The Hidden Costs of Terrorism
Although it may seem inappropriate to focus on the cost of terrorism after the tragic attacks in Paris, policymakers and investors must struggle to determine the extent of the economic losses. Experts say that in general the economic damage from acts of terrorism is insignificant, and economists often cite studies of the 2004 Madrid train bombings and the 2005 subway bombings in London showing that the effect of these attacks on the gross domestic products of the two nations was minimal. Even after the September 11 attacks, consumption in the United States was essentially unchanged, although there was some decline in investing.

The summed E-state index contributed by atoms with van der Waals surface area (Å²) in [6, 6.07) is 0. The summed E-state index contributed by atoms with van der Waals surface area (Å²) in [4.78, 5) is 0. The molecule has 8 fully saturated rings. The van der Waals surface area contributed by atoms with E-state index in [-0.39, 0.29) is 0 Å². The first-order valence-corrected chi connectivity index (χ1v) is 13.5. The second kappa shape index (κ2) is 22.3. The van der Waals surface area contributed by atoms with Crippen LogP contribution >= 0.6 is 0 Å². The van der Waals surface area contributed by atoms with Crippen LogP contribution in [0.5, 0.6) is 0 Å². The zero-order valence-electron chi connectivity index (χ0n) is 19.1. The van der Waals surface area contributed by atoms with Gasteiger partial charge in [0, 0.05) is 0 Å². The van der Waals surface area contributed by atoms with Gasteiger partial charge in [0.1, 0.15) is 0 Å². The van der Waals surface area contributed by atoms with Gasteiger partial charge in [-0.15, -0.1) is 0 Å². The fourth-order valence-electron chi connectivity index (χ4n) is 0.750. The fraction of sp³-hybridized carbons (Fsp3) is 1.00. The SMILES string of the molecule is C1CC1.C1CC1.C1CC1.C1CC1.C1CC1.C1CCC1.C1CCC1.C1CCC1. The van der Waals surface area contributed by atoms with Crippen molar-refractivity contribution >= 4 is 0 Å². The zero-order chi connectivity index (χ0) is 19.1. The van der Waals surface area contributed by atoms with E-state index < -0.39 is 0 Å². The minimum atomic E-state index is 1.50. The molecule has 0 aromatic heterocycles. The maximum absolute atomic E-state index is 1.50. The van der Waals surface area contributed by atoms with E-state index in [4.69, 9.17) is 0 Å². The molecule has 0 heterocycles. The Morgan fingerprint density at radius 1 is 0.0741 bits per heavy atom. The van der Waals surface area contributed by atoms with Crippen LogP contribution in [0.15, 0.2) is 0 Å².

On November 16, investors prepared themselves for a sharp decline in the markets, but indexes in the United States rose more than 1 percent and the markets in Europe were essentially unchanged. However, this stability in the markets may lead to an underestimation of the actual cost of terrorism in general and of the Paris attacks in particular.
Citigroup released a report saying that although the November 13 attacks in Paris may not have caused extensive volatility in the market, it stated that financial markets “treat such developments as idiosyncratic and the unfortunate reality of a world where large-scale carnage has become an almost daily, if sickening, development.” But the report warned that the Paris attacks may be different. Citigroup said that it had upgraded the risk of terrorist attacks both in the West as well as the Middle East and now considers it more likely that international military interventions against Islamic State installations in Syria, Iraq and Libya will increase. [analysis by the New York Times]